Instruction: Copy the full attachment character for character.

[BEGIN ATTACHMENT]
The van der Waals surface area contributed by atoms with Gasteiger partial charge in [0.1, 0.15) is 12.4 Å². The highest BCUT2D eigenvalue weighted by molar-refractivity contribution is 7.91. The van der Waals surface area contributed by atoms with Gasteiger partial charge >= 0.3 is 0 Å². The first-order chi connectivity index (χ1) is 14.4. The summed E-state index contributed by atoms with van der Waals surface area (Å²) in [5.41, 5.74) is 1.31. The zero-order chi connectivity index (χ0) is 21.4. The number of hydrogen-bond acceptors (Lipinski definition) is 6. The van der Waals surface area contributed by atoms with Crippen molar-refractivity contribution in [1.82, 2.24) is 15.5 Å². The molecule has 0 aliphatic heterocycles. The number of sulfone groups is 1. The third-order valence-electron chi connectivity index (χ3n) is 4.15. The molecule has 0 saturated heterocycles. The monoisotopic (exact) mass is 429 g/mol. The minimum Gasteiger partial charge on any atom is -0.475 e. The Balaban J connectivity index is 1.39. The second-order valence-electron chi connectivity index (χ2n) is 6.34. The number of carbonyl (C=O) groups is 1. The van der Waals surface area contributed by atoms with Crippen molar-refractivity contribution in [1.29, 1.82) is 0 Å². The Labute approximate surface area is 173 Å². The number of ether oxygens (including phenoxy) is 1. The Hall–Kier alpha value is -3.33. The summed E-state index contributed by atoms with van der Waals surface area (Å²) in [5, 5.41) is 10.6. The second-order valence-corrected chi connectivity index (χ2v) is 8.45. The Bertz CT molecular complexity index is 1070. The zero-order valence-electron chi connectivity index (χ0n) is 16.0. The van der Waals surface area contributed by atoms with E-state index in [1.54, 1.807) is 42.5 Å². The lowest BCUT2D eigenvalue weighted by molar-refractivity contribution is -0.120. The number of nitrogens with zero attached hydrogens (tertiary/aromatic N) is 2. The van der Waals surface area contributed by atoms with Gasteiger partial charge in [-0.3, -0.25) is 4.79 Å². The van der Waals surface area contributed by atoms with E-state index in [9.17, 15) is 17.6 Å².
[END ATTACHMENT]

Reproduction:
The van der Waals surface area contributed by atoms with Gasteiger partial charge in [0.1, 0.15) is 12.4 Å². The highest BCUT2D eigenvalue weighted by molar-refractivity contribution is 7.91. The van der Waals surface area contributed by atoms with Gasteiger partial charge >= 0.3 is 0 Å². The first-order chi connectivity index (χ1) is 14.4. The summed E-state index contributed by atoms with van der Waals surface area (Å²) in [5.41, 5.74) is 1.31. The zero-order chi connectivity index (χ0) is 21.4. The number of hydrogen-bond acceptors (Lipinski definition) is 6. The van der Waals surface area contributed by atoms with Crippen molar-refractivity contribution in [1.82, 2.24) is 15.5 Å². The molecule has 0 aliphatic heterocycles. The number of sulfone groups is 1. The third-order valence-electron chi connectivity index (χ3n) is 4.15. The molecule has 0 saturated heterocycles. The monoisotopic (exact) mass is 429 g/mol. The minimum Gasteiger partial charge on any atom is -0.475 e. The Balaban J connectivity index is 1.39. The second-order valence-electron chi connectivity index (χ2n) is 6.34. The number of carbonyl (C=O) groups is 1. The van der Waals surface area contributed by atoms with Crippen molar-refractivity contribution in [1.29, 1.82) is 0 Å². The Labute approximate surface area is 173 Å². The number of ether oxygens (including phenoxy) is 1. The Hall–Kier alpha value is -3.33. The summed E-state index contributed by atoms with van der Waals surface area (Å²) in [5, 5.41) is 10.6. The second-order valence-corrected chi connectivity index (χ2v) is 8.45. The Bertz CT molecular complexity index is 1070. The zero-order valence-electron chi connectivity index (χ0n) is 16.0. The van der Waals surface area contributed by atoms with E-state index in [1.54, 1.807) is 42.5 Å². The lowest BCUT2D eigenvalue weighted by molar-refractivity contribution is -0.120. The number of nitrogens with zero attached hydrogens (tertiary/aromatic N) is 2. The van der Waals surface area contributed by atoms with Gasteiger partial charge in [-0.3, -0.25) is 4.79 Å². The van der Waals surface area contributed by atoms with E-state index in [9.17, 15) is 17.6 Å².